Introduction: The blood-brain barrier (BBB) represents a stringent barrier for delivery of neurotherapeutics in vivo. An attempt to overcome this barrier is represented by the direct transport of drugs from the nose to the brain along the olfactory and trigeminal nerve pathways. These nerve pathways initiate in the nasal cavity at olfactory neuroepithelium and terminate in the brain. An enormous range of neurotherapeutics, both macromolecules and low molecular weight drugs, can be delivered to the central nervous system (CNS) via this route.
Areas covered: Present review highlights the literature on the anatomy-physiology of the nasal cavity, pathways and mechanisms of neurotherapeutic transport across nasal epithelium and their biofate and various strategies to enhance direct nose to brain drug delivery. The authors also emphasize a variety of drug molecules and carrier systems delivered via this route for treating CNS disorders. Patents related to direct nose to brain drug delivery systems have also been listed.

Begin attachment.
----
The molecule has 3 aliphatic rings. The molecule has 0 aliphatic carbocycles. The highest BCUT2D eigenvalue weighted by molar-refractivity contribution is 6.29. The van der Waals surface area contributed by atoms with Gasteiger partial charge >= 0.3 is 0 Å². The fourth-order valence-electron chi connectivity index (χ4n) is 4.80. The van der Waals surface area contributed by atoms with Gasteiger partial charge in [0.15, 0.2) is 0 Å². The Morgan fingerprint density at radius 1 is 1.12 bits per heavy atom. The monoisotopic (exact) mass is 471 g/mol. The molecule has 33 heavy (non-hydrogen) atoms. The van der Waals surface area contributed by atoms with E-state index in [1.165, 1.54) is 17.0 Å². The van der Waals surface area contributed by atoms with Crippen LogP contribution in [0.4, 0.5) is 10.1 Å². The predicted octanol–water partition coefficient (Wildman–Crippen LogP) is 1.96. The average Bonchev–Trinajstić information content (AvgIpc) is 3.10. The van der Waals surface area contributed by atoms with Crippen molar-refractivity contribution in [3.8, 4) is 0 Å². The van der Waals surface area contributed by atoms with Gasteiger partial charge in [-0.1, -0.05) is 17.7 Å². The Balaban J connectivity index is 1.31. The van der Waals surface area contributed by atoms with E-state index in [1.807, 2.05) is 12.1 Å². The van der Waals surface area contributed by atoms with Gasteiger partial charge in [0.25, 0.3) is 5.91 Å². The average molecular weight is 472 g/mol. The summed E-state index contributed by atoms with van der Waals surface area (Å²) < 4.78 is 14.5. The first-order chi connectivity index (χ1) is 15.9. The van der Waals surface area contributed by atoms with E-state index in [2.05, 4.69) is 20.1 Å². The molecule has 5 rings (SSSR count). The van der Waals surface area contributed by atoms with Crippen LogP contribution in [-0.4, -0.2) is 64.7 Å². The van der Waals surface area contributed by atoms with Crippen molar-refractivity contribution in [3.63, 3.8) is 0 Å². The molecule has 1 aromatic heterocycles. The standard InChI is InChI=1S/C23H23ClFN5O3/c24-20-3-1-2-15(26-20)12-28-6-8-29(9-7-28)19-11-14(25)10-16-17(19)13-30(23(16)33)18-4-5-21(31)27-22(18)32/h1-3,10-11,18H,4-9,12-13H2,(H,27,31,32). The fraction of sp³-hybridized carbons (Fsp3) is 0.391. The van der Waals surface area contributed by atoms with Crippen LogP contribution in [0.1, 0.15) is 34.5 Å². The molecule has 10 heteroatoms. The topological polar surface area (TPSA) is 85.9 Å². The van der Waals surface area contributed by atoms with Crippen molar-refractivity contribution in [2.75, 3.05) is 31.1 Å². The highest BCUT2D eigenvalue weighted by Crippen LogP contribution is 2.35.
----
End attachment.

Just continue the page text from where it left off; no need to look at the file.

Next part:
Expert opinion: Direct nose to brain drug delivery system is a practical, safe, non-invasive and convenient form of formulation strategy and could be viewed as an excellent alternative approach to conventional dosage forms. Existence of a direct transport route from the nasal cavity to the brain, bypassing the BBB, would offer an exciting mode of delivering neurotherapeutic agents.